On 25th December, the Bank of Uganda unfroze the five bank accounts of ActionAid Uganda after months of uncertainty for the organisation. As previously reported on the Monitor, police raided ActionAid’s offices in Kampala on 19th September 2017, confiscating computers and mobile phones, and the government later instructed the Bank of Uganda to freeze the organisation's bank accounts. ActionAid Uganda was accused of conspiracy to commit a felony and money laundering.
Police arrested Kizza Besigye, four-time presidential candidate from the opposition party Forum for Democratic Change (FDC), again on 14th November 2017 after police and security forces prevented a rally near Kampala, where he was expected to speak. Police used tear gas and live bullets to disperse the protesters.
On 27th November 2017, police officers shot one person and arrested six others in Kasese district as citizens planned to gather and commemorate the 2016 raid on the palace of Rwenzururu King Charles Wesley Mumbere by the Uganda People's Defence Force, which left more than 150 people dead.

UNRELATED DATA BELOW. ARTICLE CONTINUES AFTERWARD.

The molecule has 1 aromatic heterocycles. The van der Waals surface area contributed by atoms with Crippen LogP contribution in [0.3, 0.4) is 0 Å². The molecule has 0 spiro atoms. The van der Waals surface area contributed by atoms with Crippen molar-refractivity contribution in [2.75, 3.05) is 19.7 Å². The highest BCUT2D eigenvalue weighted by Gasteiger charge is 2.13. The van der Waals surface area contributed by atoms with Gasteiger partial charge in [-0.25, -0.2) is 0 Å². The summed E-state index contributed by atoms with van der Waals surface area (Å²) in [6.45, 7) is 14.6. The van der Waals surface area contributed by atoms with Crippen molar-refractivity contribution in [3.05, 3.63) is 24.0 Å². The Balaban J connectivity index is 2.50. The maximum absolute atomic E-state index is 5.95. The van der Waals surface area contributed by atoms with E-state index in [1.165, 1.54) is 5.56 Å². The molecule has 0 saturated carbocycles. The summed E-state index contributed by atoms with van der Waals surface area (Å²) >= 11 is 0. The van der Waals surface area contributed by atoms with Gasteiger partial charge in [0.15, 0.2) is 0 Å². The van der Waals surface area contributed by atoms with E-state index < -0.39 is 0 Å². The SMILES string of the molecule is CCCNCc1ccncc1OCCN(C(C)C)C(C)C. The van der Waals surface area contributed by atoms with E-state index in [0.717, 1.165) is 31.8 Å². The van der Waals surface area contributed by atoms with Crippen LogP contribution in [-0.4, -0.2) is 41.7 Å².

Authorities arrested singer David Mugema and producer John Muwanguzi on 5th December 2017 on charges of disturbing the peace of President Museveni for composing and disseminating the song "Wumula" (Retire). The song does not mention the name of the president, but the video shows pictures of Museveni and pictures of deposed leaders, such as Robert Mugabe and Saddam Hussain, as well as photos of protests. The two musicians were released on 7th December on bail.